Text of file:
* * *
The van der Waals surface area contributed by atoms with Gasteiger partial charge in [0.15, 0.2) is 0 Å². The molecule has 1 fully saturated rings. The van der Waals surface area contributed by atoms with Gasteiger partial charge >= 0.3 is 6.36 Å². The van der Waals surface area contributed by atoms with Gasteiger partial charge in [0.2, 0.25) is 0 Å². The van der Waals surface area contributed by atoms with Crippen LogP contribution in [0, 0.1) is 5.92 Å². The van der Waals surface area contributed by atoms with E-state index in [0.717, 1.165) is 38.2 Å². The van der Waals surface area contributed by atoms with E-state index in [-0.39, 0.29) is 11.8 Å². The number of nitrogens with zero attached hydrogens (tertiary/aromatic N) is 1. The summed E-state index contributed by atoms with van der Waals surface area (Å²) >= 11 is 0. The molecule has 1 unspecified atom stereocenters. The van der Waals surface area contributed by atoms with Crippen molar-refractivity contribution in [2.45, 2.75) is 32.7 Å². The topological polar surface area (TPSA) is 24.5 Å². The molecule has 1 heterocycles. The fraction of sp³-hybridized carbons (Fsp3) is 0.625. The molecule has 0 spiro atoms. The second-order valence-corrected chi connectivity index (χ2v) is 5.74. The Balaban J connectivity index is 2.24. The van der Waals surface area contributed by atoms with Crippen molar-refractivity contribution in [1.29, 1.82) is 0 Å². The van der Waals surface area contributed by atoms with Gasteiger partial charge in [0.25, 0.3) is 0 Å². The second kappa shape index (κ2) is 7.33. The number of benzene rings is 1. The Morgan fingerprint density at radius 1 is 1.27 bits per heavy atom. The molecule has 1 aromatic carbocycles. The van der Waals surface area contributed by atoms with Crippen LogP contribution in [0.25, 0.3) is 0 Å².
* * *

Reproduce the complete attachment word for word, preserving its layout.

The van der Waals surface area contributed by atoms with Gasteiger partial charge in [0.15, 0.2) is 0 Å². The molecule has 1 fully saturated rings. The van der Waals surface area contributed by atoms with Gasteiger partial charge >= 0.3 is 6.36 Å². The van der Waals surface area contributed by atoms with Gasteiger partial charge in [0.2, 0.25) is 0 Å². The van der Waals surface area contributed by atoms with Crippen LogP contribution in [0, 0.1) is 5.92 Å². The van der Waals surface area contributed by atoms with E-state index in [0.717, 1.165) is 38.2 Å². The van der Waals surface area contributed by atoms with E-state index in [-0.39, 0.29) is 11.8 Å². The number of nitrogens with zero attached hydrogens (tertiary/aromatic N) is 1. The summed E-state index contributed by atoms with van der Waals surface area (Å²) >= 11 is 0. The molecule has 1 unspecified atom stereocenters. The van der Waals surface area contributed by atoms with Crippen molar-refractivity contribution in [2.45, 2.75) is 32.7 Å². The topological polar surface area (TPSA) is 24.5 Å². The molecule has 1 heterocycles. The fraction of sp³-hybridized carbons (Fsp3) is 0.625. The molecule has 0 spiro atoms. The second-order valence-corrected chi connectivity index (χ2v) is 5.74. The Balaban J connectivity index is 2.24. The van der Waals surface area contributed by atoms with Crippen molar-refractivity contribution in [1.29, 1.82) is 0 Å². The van der Waals surface area contributed by atoms with Gasteiger partial charge in [0.25, 0.3) is 0 Å². The second kappa shape index (κ2) is 7.33. The number of benzene rings is 1. The Morgan fingerprint density at radius 1 is 1.27 bits per heavy atom. The molecule has 1 aromatic carbocycles. The van der Waals surface area contributed by atoms with Crippen LogP contribution in [0.25, 0.3) is 0 Å².